Trump referred to Paul Ryan as 'Ron' twice at a Wisconsin event

Trump calls House Speaker Paul Ryan "Ron"
(Image credit: White House)

President Trump visited Wisconsin on Tuesday, including a stop at a Snap-on tool factory in Kenosha. At the factory, he criticized a Canadian dairy tariff and signed a "Buy American, Hire American" executive order that directs U.S. agencies to review the use of H-1B visas — granted to high-skill foreigners, especially in the tech industry — and find ways to increase the use of U.S.-made products in certain federally funded construction projects. Accompanying Trump were Gov. Scott Walker (R), Sen. Ron Johnson (R), and White House Chief of Staff Reince Priebus, who attended high school in Kenosha. Trump began with a nod to a Wisconsinite not in the room, House Speaker Paul Ryan (R), whose district includes Kenosha.

"My thanks go to Speaker Ryan, who's represented this city for nearly two decades in Congress, and do you know where he is?" Trump asked. "He's with NATO. So he has a good excuse. So I said, Ron, make sure these countries start paying their bills a little bit more, you know, they're way, way behind, Ron." Trump appeared to catch his mistake and pointed to Johnson saying, "I'm going to talk to you about that, Ron," then added: "But Paul, you're over with NATO, get them to pay their bills."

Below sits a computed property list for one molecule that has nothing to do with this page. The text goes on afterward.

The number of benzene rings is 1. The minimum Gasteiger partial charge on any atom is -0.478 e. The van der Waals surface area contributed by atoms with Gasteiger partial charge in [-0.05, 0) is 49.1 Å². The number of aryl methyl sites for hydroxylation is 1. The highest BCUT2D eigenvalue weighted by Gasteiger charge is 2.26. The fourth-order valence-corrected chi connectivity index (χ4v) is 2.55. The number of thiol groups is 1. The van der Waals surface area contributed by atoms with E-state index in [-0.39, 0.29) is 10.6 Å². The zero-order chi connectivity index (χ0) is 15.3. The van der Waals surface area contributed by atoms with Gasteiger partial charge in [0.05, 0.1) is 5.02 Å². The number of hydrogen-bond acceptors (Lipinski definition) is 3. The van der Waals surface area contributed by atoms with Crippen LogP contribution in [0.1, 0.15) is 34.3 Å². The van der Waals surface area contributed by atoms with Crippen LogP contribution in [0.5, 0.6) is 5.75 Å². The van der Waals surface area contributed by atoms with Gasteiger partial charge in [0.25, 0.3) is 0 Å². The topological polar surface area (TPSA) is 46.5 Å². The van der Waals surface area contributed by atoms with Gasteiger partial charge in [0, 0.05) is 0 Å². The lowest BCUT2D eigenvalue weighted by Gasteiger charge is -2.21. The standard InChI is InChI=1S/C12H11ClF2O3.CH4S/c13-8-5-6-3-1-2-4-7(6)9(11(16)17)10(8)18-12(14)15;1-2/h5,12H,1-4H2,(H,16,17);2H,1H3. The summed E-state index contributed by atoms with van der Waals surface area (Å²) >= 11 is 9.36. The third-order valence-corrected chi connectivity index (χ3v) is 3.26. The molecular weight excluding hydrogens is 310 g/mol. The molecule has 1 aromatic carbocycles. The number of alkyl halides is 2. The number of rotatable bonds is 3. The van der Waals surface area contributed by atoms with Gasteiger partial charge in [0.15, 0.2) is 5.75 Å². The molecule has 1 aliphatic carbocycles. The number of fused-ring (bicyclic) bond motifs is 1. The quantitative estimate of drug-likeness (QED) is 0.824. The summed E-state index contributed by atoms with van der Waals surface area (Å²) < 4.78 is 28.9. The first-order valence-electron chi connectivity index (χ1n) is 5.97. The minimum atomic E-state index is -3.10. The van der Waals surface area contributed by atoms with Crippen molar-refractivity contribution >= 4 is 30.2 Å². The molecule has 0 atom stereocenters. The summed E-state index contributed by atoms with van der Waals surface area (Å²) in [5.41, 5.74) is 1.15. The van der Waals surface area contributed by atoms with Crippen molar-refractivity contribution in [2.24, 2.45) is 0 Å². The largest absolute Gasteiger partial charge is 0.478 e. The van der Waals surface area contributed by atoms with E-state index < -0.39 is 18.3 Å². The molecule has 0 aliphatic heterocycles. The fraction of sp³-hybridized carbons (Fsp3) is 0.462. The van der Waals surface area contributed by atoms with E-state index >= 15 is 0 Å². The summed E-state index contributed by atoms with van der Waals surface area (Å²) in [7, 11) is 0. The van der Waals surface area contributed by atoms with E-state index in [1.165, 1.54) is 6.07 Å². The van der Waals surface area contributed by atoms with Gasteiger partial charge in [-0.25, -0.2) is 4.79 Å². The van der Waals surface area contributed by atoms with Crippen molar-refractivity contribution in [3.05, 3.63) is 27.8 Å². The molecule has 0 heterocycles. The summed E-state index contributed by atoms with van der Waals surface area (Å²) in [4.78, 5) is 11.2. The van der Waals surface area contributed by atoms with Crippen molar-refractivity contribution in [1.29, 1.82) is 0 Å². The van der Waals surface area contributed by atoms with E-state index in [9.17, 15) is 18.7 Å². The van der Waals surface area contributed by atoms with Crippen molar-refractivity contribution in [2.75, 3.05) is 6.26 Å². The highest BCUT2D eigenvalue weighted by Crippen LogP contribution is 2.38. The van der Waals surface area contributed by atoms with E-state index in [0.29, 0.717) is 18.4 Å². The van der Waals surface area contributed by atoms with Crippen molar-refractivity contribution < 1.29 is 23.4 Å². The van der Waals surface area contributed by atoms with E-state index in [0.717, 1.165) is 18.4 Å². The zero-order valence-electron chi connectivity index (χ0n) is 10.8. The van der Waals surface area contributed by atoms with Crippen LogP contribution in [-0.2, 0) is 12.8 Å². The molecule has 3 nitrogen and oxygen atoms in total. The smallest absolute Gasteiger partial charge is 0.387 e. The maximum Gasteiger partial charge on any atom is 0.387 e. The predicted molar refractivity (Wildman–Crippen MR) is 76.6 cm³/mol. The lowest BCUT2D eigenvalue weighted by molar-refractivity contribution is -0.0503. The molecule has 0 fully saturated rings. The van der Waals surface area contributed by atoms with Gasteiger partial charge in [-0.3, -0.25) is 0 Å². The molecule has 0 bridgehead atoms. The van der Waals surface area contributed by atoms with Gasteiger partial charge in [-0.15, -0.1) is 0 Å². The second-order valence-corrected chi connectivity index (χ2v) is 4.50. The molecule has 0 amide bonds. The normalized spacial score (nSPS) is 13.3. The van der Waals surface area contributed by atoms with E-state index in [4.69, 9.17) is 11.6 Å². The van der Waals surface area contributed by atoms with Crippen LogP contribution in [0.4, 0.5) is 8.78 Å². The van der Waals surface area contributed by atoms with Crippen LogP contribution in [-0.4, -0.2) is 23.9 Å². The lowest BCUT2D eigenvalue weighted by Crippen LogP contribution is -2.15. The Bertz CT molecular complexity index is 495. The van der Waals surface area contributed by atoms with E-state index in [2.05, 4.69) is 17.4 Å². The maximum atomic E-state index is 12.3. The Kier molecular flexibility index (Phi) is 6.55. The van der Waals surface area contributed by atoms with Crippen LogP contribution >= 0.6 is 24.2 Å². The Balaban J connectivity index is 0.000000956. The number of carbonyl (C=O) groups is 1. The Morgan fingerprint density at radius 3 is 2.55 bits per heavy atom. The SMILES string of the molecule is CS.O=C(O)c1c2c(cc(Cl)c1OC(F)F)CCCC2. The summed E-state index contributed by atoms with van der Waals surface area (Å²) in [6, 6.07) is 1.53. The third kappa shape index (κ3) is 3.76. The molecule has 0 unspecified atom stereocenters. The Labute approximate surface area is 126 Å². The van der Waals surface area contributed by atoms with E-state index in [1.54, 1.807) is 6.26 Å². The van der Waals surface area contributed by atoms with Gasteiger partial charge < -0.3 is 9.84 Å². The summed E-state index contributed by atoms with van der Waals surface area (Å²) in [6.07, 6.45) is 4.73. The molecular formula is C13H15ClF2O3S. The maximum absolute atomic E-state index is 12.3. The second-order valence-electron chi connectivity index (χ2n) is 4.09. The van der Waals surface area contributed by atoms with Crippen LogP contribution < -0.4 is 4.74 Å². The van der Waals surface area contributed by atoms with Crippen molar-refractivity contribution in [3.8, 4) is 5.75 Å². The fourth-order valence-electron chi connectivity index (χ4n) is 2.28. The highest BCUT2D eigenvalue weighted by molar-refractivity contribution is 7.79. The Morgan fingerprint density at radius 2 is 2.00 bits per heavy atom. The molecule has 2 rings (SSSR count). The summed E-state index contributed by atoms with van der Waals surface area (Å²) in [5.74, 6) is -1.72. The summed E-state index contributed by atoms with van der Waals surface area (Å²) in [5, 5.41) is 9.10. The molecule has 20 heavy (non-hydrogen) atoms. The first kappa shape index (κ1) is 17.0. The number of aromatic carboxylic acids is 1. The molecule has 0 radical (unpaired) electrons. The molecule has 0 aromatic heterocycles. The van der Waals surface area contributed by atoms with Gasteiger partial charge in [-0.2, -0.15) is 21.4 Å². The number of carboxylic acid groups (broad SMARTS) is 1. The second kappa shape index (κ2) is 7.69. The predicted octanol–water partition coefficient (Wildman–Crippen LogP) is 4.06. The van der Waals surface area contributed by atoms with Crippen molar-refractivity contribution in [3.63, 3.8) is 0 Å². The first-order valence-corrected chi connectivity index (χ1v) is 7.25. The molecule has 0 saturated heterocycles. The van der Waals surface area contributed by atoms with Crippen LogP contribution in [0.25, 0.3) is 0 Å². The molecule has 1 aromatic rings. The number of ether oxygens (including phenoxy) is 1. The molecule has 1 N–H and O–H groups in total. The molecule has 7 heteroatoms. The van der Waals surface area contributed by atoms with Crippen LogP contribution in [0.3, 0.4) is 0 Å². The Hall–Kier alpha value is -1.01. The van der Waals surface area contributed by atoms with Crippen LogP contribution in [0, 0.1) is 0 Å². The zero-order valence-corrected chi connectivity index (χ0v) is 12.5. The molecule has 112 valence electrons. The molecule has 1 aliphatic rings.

White House Press Secretary Sean Spicer said Trump chose the Snap-on factory because it's "a company that builds American-made tools with American workers." Along with hand and power tools, Snap-on makes shop equipment and software, and it has 11 plants in the U.S. plus factories in China, Brazil, Argentina, Belarus, and several European nations. Snap-on also makes burial urns, and when shown them on Tuesday, Trump called them "very depressing." He narrowly won Wisconsin in November, and his approval rating in the state is currently about 41 percent.

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Peter Weber

Peter Weber is a senior editor at, and has handled the editorial night shift since the website launched in 2008. A graduate of Northwestern University, Peter has worked at Facts on File and The New York Times Magazine. He speaks Spanish and Italian and plays bass and rhythm cello in an Austin rock band. Follow him on Twitter.